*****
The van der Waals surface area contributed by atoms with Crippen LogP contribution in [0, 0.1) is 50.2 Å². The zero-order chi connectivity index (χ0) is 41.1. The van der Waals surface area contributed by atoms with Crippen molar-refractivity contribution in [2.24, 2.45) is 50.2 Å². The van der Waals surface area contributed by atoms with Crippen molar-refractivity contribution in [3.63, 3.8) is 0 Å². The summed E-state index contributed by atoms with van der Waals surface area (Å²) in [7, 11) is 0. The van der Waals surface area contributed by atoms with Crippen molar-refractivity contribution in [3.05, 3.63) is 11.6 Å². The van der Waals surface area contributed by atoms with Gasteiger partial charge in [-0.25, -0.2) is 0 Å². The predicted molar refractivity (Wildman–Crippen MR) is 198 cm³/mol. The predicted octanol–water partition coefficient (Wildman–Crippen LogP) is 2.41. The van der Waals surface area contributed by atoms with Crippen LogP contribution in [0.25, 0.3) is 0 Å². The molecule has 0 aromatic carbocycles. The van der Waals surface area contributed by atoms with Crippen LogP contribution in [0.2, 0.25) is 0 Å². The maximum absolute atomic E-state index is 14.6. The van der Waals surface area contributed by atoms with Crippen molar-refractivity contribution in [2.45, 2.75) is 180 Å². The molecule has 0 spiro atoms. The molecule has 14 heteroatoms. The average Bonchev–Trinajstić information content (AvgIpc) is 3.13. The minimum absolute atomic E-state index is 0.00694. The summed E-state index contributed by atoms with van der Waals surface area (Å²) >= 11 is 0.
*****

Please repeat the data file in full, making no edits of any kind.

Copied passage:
The van der Waals surface area contributed by atoms with Crippen LogP contribution in [0, 0.1) is 50.2 Å². The zero-order chi connectivity index (χ0) is 41.1. The van der Waals surface area contributed by atoms with Crippen molar-refractivity contribution in [2.24, 2.45) is 50.2 Å². The van der Waals surface area contributed by atoms with Crippen molar-refractivity contribution in [3.63, 3.8) is 0 Å². The summed E-state index contributed by atoms with van der Waals surface area (Å²) in [7, 11) is 0. The van der Waals surface area contributed by atoms with Crippen molar-refractivity contribution in [3.05, 3.63) is 11.6 Å². The van der Waals surface area contributed by atoms with Gasteiger partial charge in [-0.25, -0.2) is 0 Å². The predicted molar refractivity (Wildman–Crippen MR) is 198 cm³/mol. The predicted octanol–water partition coefficient (Wildman–Crippen LogP) is 2.41. The van der Waals surface area contributed by atoms with Crippen LogP contribution in [0.25, 0.3) is 0 Å². The molecule has 0 aromatic carbocycles. The van der Waals surface area contributed by atoms with Crippen LogP contribution in [0.2, 0.25) is 0 Å². The maximum absolute atomic E-state index is 14.6. The van der Waals surface area contributed by atoms with Crippen molar-refractivity contribution in [2.45, 2.75) is 180 Å². The molecule has 0 spiro atoms. The molecule has 14 heteroatoms. The average Bonchev–Trinajstić information content (AvgIpc) is 3.13. The minimum absolute atomic E-state index is 0.00694. The summed E-state index contributed by atoms with van der Waals surface area (Å²) >= 11 is 0.